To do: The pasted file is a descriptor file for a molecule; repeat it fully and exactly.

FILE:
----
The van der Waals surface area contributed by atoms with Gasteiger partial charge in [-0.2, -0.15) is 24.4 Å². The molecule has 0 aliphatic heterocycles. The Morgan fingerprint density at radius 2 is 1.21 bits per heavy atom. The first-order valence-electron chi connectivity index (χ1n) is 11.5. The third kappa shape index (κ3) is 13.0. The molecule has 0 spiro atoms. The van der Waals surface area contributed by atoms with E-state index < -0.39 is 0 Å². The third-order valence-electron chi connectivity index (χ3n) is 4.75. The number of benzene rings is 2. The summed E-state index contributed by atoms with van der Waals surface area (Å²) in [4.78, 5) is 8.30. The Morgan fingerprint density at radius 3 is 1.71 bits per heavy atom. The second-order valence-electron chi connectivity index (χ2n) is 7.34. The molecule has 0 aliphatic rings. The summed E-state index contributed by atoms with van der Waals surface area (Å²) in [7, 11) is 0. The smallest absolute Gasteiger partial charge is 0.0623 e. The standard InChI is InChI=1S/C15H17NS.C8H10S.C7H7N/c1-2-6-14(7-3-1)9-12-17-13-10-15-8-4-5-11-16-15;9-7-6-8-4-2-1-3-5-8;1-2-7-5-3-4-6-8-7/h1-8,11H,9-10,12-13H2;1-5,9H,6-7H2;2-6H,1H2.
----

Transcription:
The van der Waals surface area contributed by atoms with Gasteiger partial charge in [-0.2, -0.15) is 24.4 Å². The molecule has 0 aliphatic heterocycles. The Morgan fingerprint density at radius 2 is 1.21 bits per heavy atom. The first-order valence-electron chi connectivity index (χ1n) is 11.5. The third kappa shape index (κ3) is 13.0. The molecule has 0 spiro atoms. The van der Waals surface area contributed by atoms with E-state index < -0.39 is 0 Å². The third-order valence-electron chi connectivity index (χ3n) is 4.75. The number of benzene rings is 2. The summed E-state index contributed by atoms with van der Waals surface area (Å²) in [4.78, 5) is 8.30. The Morgan fingerprint density at radius 3 is 1.71 bits per heavy atom. The second-order valence-electron chi connectivity index (χ2n) is 7.34. The molecule has 0 aliphatic rings. The summed E-state index contributed by atoms with van der Waals surface area (Å²) in [7, 11) is 0. The smallest absolute Gasteiger partial charge is 0.0623 e. The standard InChI is InChI=1S/C15H17NS.C8H10S.C7H7N/c1-2-6-14(7-3-1)9-12-17-13-10-15-8-4-5-11-16-15;9-7-6-8-4-2-1-3-5-8;1-2-7-5-3-4-6-8-7/h1-8,11H,9-10,12-13H2;1-5,9H,6-7H2;2-6H,1H2.